Australia's unemployment at 18-month high
Unemployment rate stays steady despite the biggest monthly loss of jobs outside of COVID since 1993.
Australia's unemployment holds at 18-month high, stagnating at 3.9% in December 2023.
OPEC forecasts a robust 1.85 million bpd increase in global oil demand by 2025, reaching 106.21 million bpd.
Australia jobless rate maintains 18-month high
Australia's labor market faced persistent challenges in December 2023 as the nation's seasonally adjusted unemployment rate clung to its 18-month peak at 3.9%. This marks the second consecutive month of stagnation and maintains the unemployment level at its highest since May 2022. The latest figures aligned with market expectations, reflecting a downturn in employment coupled with a decrease in the participation rate, which retreated from November's record high of 67.3%.
The unexpected drop in employment has raised concerns, contributing to the broader economic landscape. The participation rate's decline, indicating a shrinking labor force, suggests that individuals may be reconsidering their engagement in the job market. These developments highlight the delicate balance between economic recovery and persisting challenges in the post-pandemic era.
Amid the employment woes, Australia grapples with subdued consumer inflation expectations. January 2024 saw expectations holding firm at 4.5%, unchanged from December and representing the lowest level since January 2022. This stagnation comes against a backdrop of tightening financial conditions, which appear to have mitigated upward price pressures. Over the past year, a discernible general decline in expected inflation is evident, with the latest figure significantly below the 5.5% observed in January 2023. The lackluster expected wage growth further underscores consumer pessimism about the labor market's prospects, with a meager 0.9% growth anticipated over the next 12 months.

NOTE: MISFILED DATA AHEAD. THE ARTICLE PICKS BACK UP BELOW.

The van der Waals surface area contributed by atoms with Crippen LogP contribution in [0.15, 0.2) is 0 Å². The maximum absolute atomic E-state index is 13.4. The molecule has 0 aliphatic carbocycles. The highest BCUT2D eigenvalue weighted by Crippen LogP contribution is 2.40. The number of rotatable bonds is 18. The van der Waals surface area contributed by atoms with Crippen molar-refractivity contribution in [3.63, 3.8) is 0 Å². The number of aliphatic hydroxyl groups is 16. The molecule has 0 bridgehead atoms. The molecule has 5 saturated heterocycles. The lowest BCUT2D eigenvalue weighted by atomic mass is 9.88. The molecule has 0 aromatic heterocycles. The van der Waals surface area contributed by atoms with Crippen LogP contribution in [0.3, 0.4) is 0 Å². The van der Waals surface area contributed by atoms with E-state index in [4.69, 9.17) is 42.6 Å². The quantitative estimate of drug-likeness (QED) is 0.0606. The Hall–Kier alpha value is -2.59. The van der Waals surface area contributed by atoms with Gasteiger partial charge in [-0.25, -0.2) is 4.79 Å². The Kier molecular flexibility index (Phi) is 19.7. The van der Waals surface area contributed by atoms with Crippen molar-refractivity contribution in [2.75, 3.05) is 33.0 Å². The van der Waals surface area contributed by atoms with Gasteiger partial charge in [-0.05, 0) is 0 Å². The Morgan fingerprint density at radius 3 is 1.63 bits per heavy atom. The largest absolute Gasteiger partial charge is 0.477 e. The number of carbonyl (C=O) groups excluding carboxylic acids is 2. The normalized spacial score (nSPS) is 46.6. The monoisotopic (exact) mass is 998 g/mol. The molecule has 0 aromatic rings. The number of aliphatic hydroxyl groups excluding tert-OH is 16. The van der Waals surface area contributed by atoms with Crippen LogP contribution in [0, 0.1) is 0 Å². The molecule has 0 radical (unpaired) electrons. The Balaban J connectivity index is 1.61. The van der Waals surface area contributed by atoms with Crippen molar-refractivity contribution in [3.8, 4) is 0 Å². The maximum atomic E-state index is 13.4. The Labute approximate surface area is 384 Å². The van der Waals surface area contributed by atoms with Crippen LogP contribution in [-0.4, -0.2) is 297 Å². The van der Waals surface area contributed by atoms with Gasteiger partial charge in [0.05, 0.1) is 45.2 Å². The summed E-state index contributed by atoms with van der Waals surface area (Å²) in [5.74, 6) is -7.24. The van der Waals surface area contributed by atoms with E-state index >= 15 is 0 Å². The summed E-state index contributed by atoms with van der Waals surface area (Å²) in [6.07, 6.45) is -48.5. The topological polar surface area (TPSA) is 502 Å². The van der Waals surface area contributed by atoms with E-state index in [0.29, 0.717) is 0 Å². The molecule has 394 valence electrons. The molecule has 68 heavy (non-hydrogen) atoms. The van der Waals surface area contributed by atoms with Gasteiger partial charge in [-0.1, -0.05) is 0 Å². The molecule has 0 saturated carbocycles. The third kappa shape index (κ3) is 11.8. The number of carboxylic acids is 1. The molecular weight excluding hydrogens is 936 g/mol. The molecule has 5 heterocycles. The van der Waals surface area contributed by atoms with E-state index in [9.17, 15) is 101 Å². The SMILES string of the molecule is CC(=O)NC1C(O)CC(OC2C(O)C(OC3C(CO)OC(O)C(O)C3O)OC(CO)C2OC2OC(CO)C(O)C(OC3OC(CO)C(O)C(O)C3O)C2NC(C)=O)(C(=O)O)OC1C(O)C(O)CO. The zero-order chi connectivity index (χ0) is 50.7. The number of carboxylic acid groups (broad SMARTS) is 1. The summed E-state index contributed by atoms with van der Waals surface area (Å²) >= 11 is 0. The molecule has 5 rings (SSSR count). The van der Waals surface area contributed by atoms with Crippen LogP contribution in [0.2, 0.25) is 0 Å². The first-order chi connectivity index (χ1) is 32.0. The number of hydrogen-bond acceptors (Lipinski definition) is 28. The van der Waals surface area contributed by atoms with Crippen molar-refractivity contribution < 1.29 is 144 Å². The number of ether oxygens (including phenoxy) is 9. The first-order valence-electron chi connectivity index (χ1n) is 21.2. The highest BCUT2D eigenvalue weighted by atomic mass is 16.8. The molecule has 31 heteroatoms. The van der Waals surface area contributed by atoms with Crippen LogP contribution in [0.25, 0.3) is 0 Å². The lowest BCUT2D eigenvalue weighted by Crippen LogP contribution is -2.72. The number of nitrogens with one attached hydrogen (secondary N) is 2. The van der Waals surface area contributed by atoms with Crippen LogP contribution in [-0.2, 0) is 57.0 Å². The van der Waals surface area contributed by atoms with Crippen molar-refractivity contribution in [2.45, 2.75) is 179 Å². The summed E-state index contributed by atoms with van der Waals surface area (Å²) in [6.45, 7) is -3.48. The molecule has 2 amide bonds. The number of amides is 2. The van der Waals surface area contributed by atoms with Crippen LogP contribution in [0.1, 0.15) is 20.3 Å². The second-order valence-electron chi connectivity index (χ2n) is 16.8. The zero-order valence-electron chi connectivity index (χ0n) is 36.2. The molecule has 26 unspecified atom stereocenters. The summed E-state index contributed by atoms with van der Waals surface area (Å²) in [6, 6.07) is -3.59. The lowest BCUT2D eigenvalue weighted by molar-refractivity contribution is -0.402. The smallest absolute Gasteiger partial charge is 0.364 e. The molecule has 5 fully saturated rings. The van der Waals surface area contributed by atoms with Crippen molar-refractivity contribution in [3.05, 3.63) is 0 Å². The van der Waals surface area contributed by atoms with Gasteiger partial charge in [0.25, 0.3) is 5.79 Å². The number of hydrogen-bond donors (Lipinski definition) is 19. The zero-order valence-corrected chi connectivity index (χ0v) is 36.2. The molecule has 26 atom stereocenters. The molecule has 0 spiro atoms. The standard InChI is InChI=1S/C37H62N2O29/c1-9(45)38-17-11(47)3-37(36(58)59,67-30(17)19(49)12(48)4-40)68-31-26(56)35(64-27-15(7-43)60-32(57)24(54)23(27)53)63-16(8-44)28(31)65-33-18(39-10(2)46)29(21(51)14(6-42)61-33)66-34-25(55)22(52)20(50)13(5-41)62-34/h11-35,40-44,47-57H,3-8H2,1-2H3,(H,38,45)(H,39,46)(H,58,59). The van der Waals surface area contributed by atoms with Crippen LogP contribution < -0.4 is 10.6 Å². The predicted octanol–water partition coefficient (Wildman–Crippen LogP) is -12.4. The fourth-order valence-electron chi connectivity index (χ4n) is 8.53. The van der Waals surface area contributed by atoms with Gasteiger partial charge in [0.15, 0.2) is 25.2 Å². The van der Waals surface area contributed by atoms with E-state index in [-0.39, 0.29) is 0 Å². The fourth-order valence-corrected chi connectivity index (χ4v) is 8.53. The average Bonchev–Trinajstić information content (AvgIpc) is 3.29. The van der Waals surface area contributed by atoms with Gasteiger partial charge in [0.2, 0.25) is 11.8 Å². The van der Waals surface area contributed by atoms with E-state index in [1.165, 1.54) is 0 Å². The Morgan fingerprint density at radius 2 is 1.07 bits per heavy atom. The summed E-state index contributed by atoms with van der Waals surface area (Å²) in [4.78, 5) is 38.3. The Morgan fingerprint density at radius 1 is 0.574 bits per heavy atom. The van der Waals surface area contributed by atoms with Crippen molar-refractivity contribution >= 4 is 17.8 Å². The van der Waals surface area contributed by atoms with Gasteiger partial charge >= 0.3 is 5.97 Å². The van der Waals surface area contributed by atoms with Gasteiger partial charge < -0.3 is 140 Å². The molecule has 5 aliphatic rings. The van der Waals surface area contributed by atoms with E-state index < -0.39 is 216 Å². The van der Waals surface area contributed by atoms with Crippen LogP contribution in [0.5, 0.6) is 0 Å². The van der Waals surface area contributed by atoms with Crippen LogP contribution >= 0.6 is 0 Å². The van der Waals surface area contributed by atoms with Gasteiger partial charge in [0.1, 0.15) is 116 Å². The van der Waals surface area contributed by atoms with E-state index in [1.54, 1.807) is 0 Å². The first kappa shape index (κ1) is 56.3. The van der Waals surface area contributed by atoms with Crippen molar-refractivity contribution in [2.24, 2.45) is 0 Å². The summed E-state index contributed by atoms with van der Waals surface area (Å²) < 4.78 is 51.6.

Oil edges higher on Middle East tensions
As Australia navigates economic uncertainties, global geopolitical tensions contribute to volatility in commodity markets. Crude oil, a key player in the commodities landscape, witnessed an uptick as WTI crude futures surged towards $73 per barrel on Thursday. This followed a sharp intraday rebound in the previous session, propelled by reports of US strikes in Yemen, amplifying concerns about a broader conflict and potential disruptions to the oil supply chain.
The Red Sea and Suez Canal have become areas of concern for oil tankers. This has led to vessels opting for longer alternative routes, inevitably raising shipping costs. Simultaneously, adverse weather conditions in the US have impacted oil production, with output falling by 650,000 to 700,000 barrels per day in North Dakota, a significant oil-producing state.
OPEC's latest monthly report adds another layer to the oil market narrative. The organization projects a robust increase in global oil demand, estimating a rise of 1.85 million barrels per day to reach 106.21 million bpd by 2025. Investors now keenly await the Energy Information Administration (EIA) data on US crude inventories to glean insights into the future trajectory of oil markets.